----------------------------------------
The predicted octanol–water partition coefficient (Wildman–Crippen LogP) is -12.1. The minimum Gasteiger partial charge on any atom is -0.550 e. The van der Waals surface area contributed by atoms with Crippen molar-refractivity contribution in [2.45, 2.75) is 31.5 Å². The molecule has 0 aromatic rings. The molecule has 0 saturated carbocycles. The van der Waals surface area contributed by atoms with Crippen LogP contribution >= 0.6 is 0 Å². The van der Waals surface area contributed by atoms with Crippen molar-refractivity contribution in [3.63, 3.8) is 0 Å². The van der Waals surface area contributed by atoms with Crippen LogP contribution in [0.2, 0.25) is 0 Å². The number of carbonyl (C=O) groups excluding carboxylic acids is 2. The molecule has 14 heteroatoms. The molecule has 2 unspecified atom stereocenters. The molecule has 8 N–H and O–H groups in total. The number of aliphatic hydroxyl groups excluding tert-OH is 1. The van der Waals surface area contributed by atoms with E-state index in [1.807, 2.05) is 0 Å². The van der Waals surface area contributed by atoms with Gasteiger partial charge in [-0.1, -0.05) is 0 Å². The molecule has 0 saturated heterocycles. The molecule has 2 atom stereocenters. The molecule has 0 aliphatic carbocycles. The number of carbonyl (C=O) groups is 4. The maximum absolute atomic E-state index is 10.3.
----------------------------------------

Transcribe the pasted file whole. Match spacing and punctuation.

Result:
The predicted octanol–water partition coefficient (Wildman–Crippen LogP) is -12.1. The minimum Gasteiger partial charge on any atom is -0.550 e. The van der Waals surface area contributed by atoms with Crippen molar-refractivity contribution in [2.45, 2.75) is 31.5 Å². The molecule has 0 aromatic rings. The molecule has 0 saturated carbocycles. The van der Waals surface area contributed by atoms with Crippen LogP contribution >= 0.6 is 0 Å². The van der Waals surface area contributed by atoms with Crippen molar-refractivity contribution in [3.63, 3.8) is 0 Å². The van der Waals surface area contributed by atoms with Crippen LogP contribution in [0.2, 0.25) is 0 Å². The number of carbonyl (C=O) groups excluding carboxylic acids is 2. The molecule has 14 heteroatoms. The molecule has 2 unspecified atom stereocenters. The molecule has 8 N–H and O–H groups in total. The number of aliphatic hydroxyl groups excluding tert-OH is 1. The van der Waals surface area contributed by atoms with E-state index in [1.807, 2.05) is 0 Å². The van der Waals surface area contributed by atoms with Gasteiger partial charge in [-0.1, -0.05) is 0 Å². The molecule has 0 saturated heterocycles. The molecule has 2 atom stereocenters. The molecule has 0 aliphatic carbocycles. The number of carbonyl (C=O) groups is 4. The maximum absolute atomic E-state index is 10.3.